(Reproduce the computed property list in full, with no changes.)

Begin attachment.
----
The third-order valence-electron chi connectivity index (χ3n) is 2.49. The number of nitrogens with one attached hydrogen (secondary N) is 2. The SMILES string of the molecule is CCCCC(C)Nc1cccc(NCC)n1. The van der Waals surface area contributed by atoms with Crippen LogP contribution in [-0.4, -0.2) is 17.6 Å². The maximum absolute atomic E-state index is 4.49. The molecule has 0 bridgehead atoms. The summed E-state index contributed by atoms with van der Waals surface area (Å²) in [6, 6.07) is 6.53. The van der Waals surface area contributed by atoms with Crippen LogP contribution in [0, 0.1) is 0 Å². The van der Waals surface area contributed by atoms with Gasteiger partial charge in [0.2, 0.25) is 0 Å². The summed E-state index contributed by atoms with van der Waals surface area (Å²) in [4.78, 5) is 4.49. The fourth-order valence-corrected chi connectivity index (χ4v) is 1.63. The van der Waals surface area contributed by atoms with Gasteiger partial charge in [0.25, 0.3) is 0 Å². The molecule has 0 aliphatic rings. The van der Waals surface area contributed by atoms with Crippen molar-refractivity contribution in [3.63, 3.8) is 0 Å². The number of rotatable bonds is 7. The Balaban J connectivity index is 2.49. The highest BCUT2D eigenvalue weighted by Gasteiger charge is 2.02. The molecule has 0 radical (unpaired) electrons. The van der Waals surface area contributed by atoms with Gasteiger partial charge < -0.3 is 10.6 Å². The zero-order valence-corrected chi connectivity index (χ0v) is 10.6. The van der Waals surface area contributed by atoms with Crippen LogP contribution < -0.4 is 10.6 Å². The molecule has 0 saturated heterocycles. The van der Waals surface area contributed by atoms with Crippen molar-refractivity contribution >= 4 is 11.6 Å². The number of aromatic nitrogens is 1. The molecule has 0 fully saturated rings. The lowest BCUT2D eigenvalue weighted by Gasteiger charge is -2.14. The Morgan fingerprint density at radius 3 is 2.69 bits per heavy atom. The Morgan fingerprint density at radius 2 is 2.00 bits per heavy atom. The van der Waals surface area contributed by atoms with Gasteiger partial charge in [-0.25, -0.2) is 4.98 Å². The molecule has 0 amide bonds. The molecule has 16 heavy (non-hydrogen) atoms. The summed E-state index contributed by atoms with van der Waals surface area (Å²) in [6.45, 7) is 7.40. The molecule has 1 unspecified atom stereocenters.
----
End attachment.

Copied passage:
The third-order valence-electron chi connectivity index (χ3n) is 2.49. The number of nitrogens with one attached hydrogen (secondary N) is 2. The SMILES string of the molecule is CCCCC(C)Nc1cccc(NCC)n1. The van der Waals surface area contributed by atoms with Crippen LogP contribution in [-0.4, -0.2) is 17.6 Å². The maximum absolute atomic E-state index is 4.49. The molecule has 0 bridgehead atoms. The summed E-state index contributed by atoms with van der Waals surface area (Å²) in [6, 6.07) is 6.53. The van der Waals surface area contributed by atoms with Crippen LogP contribution in [0, 0.1) is 0 Å². The van der Waals surface area contributed by atoms with Gasteiger partial charge in [0.2, 0.25) is 0 Å². The summed E-state index contributed by atoms with van der Waals surface area (Å²) in [4.78, 5) is 4.49. The fourth-order valence-corrected chi connectivity index (χ4v) is 1.63. The van der Waals surface area contributed by atoms with Gasteiger partial charge in [0.25, 0.3) is 0 Å². The molecule has 0 aliphatic rings. The van der Waals surface area contributed by atoms with Crippen molar-refractivity contribution in [3.63, 3.8) is 0 Å². The number of rotatable bonds is 7. The Balaban J connectivity index is 2.49. The highest BCUT2D eigenvalue weighted by Gasteiger charge is 2.02. The molecule has 0 radical (unpaired) electrons. The van der Waals surface area contributed by atoms with Gasteiger partial charge < -0.3 is 10.6 Å². The zero-order valence-corrected chi connectivity index (χ0v) is 10.6. The van der Waals surface area contributed by atoms with Crippen LogP contribution < -0.4 is 10.6 Å². The molecule has 0 saturated heterocycles. The van der Waals surface area contributed by atoms with Crippen molar-refractivity contribution >= 4 is 11.6 Å². The number of aromatic nitrogens is 1. The molecule has 0 fully saturated rings. The lowest BCUT2D eigenvalue weighted by Gasteiger charge is -2.14. The Morgan fingerprint density at radius 3 is 2.69 bits per heavy atom. The Morgan fingerprint density at radius 2 is 2.00 bits per heavy atom. The van der Waals surface area contributed by atoms with Gasteiger partial charge in [-0.25, -0.2) is 4.98 Å². The molecule has 0 amide bonds. The molecule has 16 heavy (non-hydrogen) atoms. The summed E-state index contributed by atoms with van der Waals surface area (Å²) in [6.45, 7) is 7.40. The molecule has 1 unspecified atom stereocenters.